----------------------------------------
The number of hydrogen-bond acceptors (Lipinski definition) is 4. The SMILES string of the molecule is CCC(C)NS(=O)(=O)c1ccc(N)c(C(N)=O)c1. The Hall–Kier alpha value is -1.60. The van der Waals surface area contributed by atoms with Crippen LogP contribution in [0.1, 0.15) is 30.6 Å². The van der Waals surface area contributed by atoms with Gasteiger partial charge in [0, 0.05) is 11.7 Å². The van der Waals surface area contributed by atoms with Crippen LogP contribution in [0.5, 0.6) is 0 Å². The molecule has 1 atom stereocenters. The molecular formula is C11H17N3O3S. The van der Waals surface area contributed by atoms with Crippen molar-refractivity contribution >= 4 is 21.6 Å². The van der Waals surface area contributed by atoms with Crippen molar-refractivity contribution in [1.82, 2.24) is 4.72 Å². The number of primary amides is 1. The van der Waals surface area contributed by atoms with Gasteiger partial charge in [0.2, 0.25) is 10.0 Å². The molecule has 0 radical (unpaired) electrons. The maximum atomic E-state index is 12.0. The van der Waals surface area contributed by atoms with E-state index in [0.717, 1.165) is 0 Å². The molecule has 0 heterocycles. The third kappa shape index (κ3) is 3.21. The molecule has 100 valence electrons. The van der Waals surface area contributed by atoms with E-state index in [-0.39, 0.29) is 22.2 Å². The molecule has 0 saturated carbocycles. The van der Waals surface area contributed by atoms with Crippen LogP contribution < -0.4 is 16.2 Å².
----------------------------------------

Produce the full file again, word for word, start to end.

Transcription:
The number of hydrogen-bond acceptors (Lipinski definition) is 4. The SMILES string of the molecule is CCC(C)NS(=O)(=O)c1ccc(N)c(C(N)=O)c1. The Hall–Kier alpha value is -1.60. The van der Waals surface area contributed by atoms with Crippen LogP contribution in [0.1, 0.15) is 30.6 Å². The van der Waals surface area contributed by atoms with Gasteiger partial charge in [0, 0.05) is 11.7 Å². The van der Waals surface area contributed by atoms with Crippen LogP contribution in [0.5, 0.6) is 0 Å². The molecule has 1 atom stereocenters. The molecular formula is C11H17N3O3S. The van der Waals surface area contributed by atoms with Crippen molar-refractivity contribution >= 4 is 21.6 Å². The van der Waals surface area contributed by atoms with Crippen molar-refractivity contribution in [1.82, 2.24) is 4.72 Å². The number of primary amides is 1. The van der Waals surface area contributed by atoms with Gasteiger partial charge in [0.2, 0.25) is 10.0 Å². The molecule has 0 radical (unpaired) electrons. The maximum atomic E-state index is 12.0. The van der Waals surface area contributed by atoms with E-state index in [0.717, 1.165) is 0 Å². The molecule has 0 heterocycles. The third kappa shape index (κ3) is 3.21. The molecule has 100 valence electrons. The van der Waals surface area contributed by atoms with E-state index in [-0.39, 0.29) is 22.2 Å². The molecule has 0 saturated carbocycles. The van der Waals surface area contributed by atoms with Crippen LogP contribution < -0.4 is 16.2 Å².